News AMD Ryzen 4000 Pro APUs Pricing Leak: 8-Core Zen 2 APU Listed Around $300

Jul 6, 2020
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Can we clarify, please? Ingram Micro is a distributor, not a retailer. They don't sell to end-users, or if they now DO, I need to update my knowledge. I discarded them as a supplier more than 20 years ago.
 
$300 for 8/16 cores is not surprising if you think about it. The iGPU takes a lot of space. This is also a monolithic die. And a Ryzen 3700 x is like $280. (And the later would be cheaper because mcm's are cheaper to produce over a monolithic die.)

I don't think there will be much of a market for this however. I think 6/12 core is the most people will be willing to invest in an APU because you can buy a $100 card and get significantly faster performance.
 
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InvalidError

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I don't think there will be much of a market for this however. I think 6/12 core is the most people will be willing to invest in an APU because you can buy a $100 card and get significantly faster performance.
I'd imagine the main market for 8c16t with IGP is office PCs where the cores may be needed for zippy responsiveness across the entire seat's sofwate suite and graphics are mostly-don't-care. May also be useful for home/low-end servers where you may need the cores for processing power and want an IGP for compact size and low power.

There is no shortage of uses for a reasonably priced 8c16t APU if you expand your horizon beyond the DIY desktop market.
 
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I'd imagine the main market for 8c16t with IGP is office PCs where the cores may be needed for zippy responsiveness across the entire seat's sofwate suite and graphics are mostly-don't-care. May also be useful for home/low-end servers where you may need the cores for processing power and want an IGP for compact size and low power.

There is no shortage of uses for a reasonably priced 8c16t APU if you expand your horizon beyond the DIY desktop market.
I would say you are right about office computers and laptops. But AMD has sadly had problems making inroads here.

As to small form factor pc's well thats another good idea. But 4/8 threads is good enough for router boxes or nas storage for a small office up to 20 people. And if you want to stream with plex to multiple people, you should intel quick sync.

Im hoping for AMD. Maybe the 8 core would be good for student school laptops in the $750-$900 range. AMD seems to be making inroads here at least.
 
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Titan
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As to small form factor pc's well thats another good idea. But 4/8 threads is good enough for router boxes or nas storage for a small office up to 20 people.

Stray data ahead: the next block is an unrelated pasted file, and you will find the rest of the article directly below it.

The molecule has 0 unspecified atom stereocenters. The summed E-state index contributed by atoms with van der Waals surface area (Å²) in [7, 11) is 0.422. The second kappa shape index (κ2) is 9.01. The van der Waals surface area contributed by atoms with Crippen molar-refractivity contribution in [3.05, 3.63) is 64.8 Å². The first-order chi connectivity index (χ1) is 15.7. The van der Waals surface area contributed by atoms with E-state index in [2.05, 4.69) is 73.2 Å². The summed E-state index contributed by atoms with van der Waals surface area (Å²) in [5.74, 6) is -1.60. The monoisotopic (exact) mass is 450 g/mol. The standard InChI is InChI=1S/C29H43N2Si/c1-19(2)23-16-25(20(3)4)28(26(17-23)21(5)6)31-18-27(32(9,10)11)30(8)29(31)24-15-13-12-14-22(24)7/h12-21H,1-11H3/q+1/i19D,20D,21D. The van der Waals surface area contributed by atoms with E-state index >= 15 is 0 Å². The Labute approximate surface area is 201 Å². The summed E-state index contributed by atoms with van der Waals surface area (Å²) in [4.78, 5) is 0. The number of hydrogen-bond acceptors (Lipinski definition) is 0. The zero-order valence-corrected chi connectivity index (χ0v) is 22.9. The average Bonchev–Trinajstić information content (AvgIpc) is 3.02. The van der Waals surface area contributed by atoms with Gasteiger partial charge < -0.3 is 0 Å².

Some people run things like Minecraft servers. If I had a Ryzen 4750G NUC, I would probably end up using it to replace my living room PC and make it do double-duty as a development box that I can SSH into.

Once you open the home server can of worms, there is an infinite number of extra possibilities.
 
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dyils

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I would say you are right about office computers and laptops. But AMD has sadly had problems making inroads here.

As to small form factor pc's well thats another good idea. But 4/8 threads is good enough for router boxes or nas storage for a small office up to 20 people. And if you want to stream with plex to multiple people, you should intel quick sync.

Im hoping for AMD. Maybe the 8 core would be good for student school laptops in the $750-$900 range. AMD seems to be making inroads here at least.
There are plenty of things that don't require strong graphics. Personally, I'm gonna use it for both of the below.
  • Developer PC - Why pay for a GPU if I'm compiling code all day? All I need is a good CPU and SSD
  • Streaming PC for gamers (in dual PC setups) - currently the 2700x and 3700x are excellent streaming CPUs except you still need a GPU. With this, you won't even need that for encoding streams.
 
I'd imagine the main market for 8c16t with IGP is office PCs where the cores may be needed for zippy responsiveness across the entire seat's sofwate suite and graphics are mostly-don't-care. May also be useful for home/low-end servers where you may need the cores for processing power and want an IGP for compact size and low power.

There is no shortage of uses for a reasonably priced 8c16t APU if you expand your horizon beyond the DIY desktop market.
Also nice for developers who run Virtual Box or Hyper-V VMs on their desktop for testing.
 

Chung Leong

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I don't think there will be much of a market for this however. I think 6/12 core is the most people will be willing to invest in an APU because you can buy a $100 card and get significantly faster performance.